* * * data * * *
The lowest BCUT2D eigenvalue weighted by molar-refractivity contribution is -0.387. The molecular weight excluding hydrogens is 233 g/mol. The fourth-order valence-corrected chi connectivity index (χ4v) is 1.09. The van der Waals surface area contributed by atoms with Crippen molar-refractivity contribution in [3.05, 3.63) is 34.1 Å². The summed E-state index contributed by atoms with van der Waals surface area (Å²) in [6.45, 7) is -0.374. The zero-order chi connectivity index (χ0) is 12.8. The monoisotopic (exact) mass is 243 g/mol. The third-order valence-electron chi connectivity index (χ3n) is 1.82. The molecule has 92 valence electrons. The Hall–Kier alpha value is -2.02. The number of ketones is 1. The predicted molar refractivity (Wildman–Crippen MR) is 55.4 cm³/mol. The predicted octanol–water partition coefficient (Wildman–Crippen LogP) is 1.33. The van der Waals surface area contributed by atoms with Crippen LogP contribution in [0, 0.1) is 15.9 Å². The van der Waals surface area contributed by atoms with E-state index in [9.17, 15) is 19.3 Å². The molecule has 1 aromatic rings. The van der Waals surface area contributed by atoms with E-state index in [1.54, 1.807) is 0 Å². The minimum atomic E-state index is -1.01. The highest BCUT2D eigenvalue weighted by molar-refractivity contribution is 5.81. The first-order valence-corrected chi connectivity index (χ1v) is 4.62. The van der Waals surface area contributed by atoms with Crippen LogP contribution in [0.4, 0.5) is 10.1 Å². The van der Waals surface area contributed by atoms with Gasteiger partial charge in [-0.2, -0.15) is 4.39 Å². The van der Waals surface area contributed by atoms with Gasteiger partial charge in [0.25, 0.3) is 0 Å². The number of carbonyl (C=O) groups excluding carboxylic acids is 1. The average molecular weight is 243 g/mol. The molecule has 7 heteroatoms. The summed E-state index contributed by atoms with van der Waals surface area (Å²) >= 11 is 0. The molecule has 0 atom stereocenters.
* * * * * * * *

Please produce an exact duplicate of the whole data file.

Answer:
The lowest BCUT2D eigenvalue weighted by molar-refractivity contribution is -0.387. The molecular weight excluding hydrogens is 233 g/mol. The fourth-order valence-corrected chi connectivity index (χ4v) is 1.09. The van der Waals surface area contributed by atoms with Crippen molar-refractivity contribution in [3.05, 3.63) is 34.1 Å². The summed E-state index contributed by atoms with van der Waals surface area (Å²) in [6.45, 7) is -0.374. The zero-order chi connectivity index (χ0) is 12.8. The monoisotopic (exact) mass is 243 g/mol. The third-order valence-electron chi connectivity index (χ3n) is 1.82. The molecule has 92 valence electrons. The Hall–Kier alpha value is -2.02. The number of ketones is 1. The predicted molar refractivity (Wildman–Crippen MR) is 55.4 cm³/mol. The predicted octanol–water partition coefficient (Wildman–Crippen LogP) is 1.33. The van der Waals surface area contributed by atoms with Crippen LogP contribution in [0, 0.1) is 15.9 Å². The van der Waals surface area contributed by atoms with E-state index in [9.17, 15) is 19.3 Å². The molecule has 1 aromatic rings. The van der Waals surface area contributed by atoms with E-state index in [1.54, 1.807) is 0 Å². The minimum atomic E-state index is -1.01. The highest BCUT2D eigenvalue weighted by molar-refractivity contribution is 5.81. The first-order valence-corrected chi connectivity index (χ1v) is 4.62. The van der Waals surface area contributed by atoms with Crippen LogP contribution in [0.4, 0.5) is 10.1 Å². The van der Waals surface area contributed by atoms with Gasteiger partial charge in [-0.2, -0.15) is 4.39 Å². The van der Waals surface area contributed by atoms with Gasteiger partial charge in [0.25, 0.3) is 0 Å². The number of carbonyl (C=O) groups excluding carboxylic acids is 1. The average molecular weight is 243 g/mol. The molecule has 7 heteroatoms. The summed E-state index contributed by atoms with van der Waals surface area (Å²) >= 11 is 0. The molecule has 0 atom stereocenters.